The 10 gallons of this pale ale were fermented together then split off into separate kegs and dry hopped differently. I have the Brooklyn single hopped batch of course and the other keg was double dry hopped with Nelson Sauvin and Citra, two rounds of 6 ounces for a total dry hop of 12oz for a 5 gallon keg! That Nelson/Citra beer doesn't exhibit any of the chalkiness so I know its not water, mash, fermentation related. It is very dry just as the Brooklyn batch but it is not as "biting" and palate shocking. The dryness hits you and is wafted away by waves of Citra and Nelson, a very good hoppy beer. The Saison, post on that beer coming soon, shares little to nothing with the two hoppy beers.

So it can't be the water alone so I really think it all comes down to overdoing it with the Brooklyn, at least on the cold side since it was totally fine before the dry hop. Shame because the beer pre-dry hop had some promise but this is how it goes sometimes with single hopped beers. There wasn't a ton of information on Brooklyn around the interwebs (and it seems even the site I got information from has since changed its description) so I threw caution to the wind and used my standard hopping rates, just didn't work out. 

So as far as a conclusion on Brooklyn goes, I think it still has promise but not with the ratios I used and possibly not on its own either because this beers hop aroma is one dimensional and fairly subdued. I have a bunch left and plan to use it in some Saisons, that lime-like character sounds like it could work super well. But for over hopped New England style hoppy beers go, use a deft touch or maybe even look elsewhere. 

As I mentioned, I brewed a large batch, but here is a scaled down 5 gallon version.

Recipe Specifications
Boil Size: 7.00 gal
Post Boil Volume: 5.82 gal
Batch Size (fermenter): 5.50 gal
Bottling Volume: 5.25 gal
Measured OG: 1.050 SG
Measured FG: 1.006 SG
ABV: 5.8%
Estimated Color: 5.9 SRM
Estimated IBU: 46.9 IBUs
Brewhouse Efficiency: 74.00 %
Boil Time: 60 Minutes

87% - 9lbs 2oz - Pale Ale Malt (3.1 SRM)
13% - 1lbs 6oz - Naked Golden Oats

First Wort Hop - 0.25 oz Brooklyn [17.10 %] - 15.6 IBUs
Boil: 15min - 1 Whirlfloc Tablet + 1 tsp Wyeast Yeast Nutrient
Boil:  5min - 2.00oz Brooklyn [17.10 %] - 25.5 IBUs
20 Minute Whirlpool 185f - 3.00 oz Brooklyn [17.10 %]- 5.8 IBUs
Dry Hop: 5 days - 4.00 oz HBC-438 [16.60 %]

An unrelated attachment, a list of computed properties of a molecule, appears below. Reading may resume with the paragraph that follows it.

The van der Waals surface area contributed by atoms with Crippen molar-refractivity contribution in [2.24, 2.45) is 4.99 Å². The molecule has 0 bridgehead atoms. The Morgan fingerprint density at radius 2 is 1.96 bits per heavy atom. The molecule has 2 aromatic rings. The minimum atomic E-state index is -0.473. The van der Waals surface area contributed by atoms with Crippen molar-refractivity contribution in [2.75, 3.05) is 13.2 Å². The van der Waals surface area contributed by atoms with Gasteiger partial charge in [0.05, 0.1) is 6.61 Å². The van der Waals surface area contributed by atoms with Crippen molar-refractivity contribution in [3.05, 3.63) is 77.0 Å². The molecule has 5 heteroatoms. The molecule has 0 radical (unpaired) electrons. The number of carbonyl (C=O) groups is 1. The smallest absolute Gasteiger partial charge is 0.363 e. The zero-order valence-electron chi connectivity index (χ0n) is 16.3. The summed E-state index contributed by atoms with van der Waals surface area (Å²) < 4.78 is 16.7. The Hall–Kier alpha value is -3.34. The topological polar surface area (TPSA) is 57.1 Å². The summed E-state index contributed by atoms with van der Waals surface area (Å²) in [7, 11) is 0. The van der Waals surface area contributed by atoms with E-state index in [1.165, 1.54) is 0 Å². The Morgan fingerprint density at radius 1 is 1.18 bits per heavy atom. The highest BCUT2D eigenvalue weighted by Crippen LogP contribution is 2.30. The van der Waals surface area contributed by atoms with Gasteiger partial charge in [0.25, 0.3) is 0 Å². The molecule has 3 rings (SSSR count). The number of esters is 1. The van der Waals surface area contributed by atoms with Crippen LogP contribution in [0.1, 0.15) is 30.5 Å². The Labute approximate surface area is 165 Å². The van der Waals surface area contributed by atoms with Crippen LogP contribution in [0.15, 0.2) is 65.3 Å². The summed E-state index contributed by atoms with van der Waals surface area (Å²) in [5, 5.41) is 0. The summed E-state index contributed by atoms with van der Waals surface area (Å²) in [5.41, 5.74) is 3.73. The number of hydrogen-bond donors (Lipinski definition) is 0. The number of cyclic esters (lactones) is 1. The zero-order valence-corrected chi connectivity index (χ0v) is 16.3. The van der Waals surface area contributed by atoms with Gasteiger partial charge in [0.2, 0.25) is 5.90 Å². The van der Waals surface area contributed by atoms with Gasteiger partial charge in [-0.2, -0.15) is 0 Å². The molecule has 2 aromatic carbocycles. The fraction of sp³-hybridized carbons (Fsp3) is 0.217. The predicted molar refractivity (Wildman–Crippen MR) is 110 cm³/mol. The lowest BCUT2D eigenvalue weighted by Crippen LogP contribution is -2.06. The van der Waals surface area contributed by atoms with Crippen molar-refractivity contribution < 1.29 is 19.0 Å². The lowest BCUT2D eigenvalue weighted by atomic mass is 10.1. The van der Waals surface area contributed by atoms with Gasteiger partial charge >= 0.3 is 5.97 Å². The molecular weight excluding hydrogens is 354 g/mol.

Sacch rest - 60 min @ 150.0 F 

Fly Sparge 5.50 gallons 170f

Misc: 30 seconds of pure O2. Cherry Hill, NJ Tap water. Mash pH 5.34, Water Profile ( 132ppm Ca, 5ppm Mg, 7ppm Na, 155ppm Cl, 76ppm SO4). Some acid malt and some Lactic acid was used to lower the mash pH, your water profile may vary. 10 gallons was run off into one kettle that was single hops with Brooklyn, 10 gallons was run off into another for a Saison with Nelson Sauvin. 5 gallons of the single hopped Brooklyn boiled batch was dry hopped with Brooklyn alone, the other 5 was dry hopped with Nelson Sauvin and Citra.

Notes: Fermented at 66f for 7 days, bumped to 72f for 3 days then kegged and dry hopped in the keg for 5 days. Beer was tapped 18 days from brewday. Slurry was harvested via my standard method after kegging.


  1. You think maybe the hops were oxidized? I had this happen once with some oxidized Amarillo in a dry hop. Happened to the first 5 gallons I tapped, then tasted the second 5 gallons pre-dry hop and didn't get the chalky flavor. When I dry hopped that second batch it was there again.

    1. Good call, they very well could be! That would make a lot of sense, and sounds like you had the exact same experiences as I did.

  2. ILive in New Zealand, and recently used these hops in a Dryhop for a Black IPA.
    Like you the beer had some promise pre-dry-hop, but fails to back it up. The commercial beer I tried before this hops was released, was very promising. the tropical and spicy note metnioned were present, so I wanted to give it a crack. It'll be awhile before I try these hops again, and I think I'll use these as a mere back up hop to add layer of flavours to a pale ale/ipa type beer, rather than on its own.
    I think it would work well enough with Something more punchy like Motueka or something.

  3. Have you been ramping up your temps near the end before this batch? Think that contributed to those last few points being eaten up?

  4. Hey Ed. Love your site and blog posts. Keep it up!

    I have had the same experience with an extra pale ale (3srm) heavy on oats, us-05, hopped with Simcoe and Centennial hot and cold. I know for a fact the Simcoe isn't the culprit. This batch of Centennial T90''s is just awful. Dusty, ashy, chalky, insanely bitter and just plain horrible ONLY AFTER THE DRY HOP! None if that trademark Centennial aroma. I've put it down to a bad 5kg bag...oxidised I reckon...but it surprises me as they are pellets.

    The other thing is that Centennial varies hugely as it's so widely grown...I guess some are just rubbish. I do hope the 200kg of 2015 crop I have on contract are a bit better!

    As a side note you have inspired me to give s-04 yeast a try at lower temp in pilot batches...pleasantly surprised! Not quite on the 1318 level of great in hoppy beers but good.

    Keep it up Ed.

  5. Amazing article that seems to back up the oxidised thoughts. Also backs up my perceived increase in bitterness through heavy dry hopping: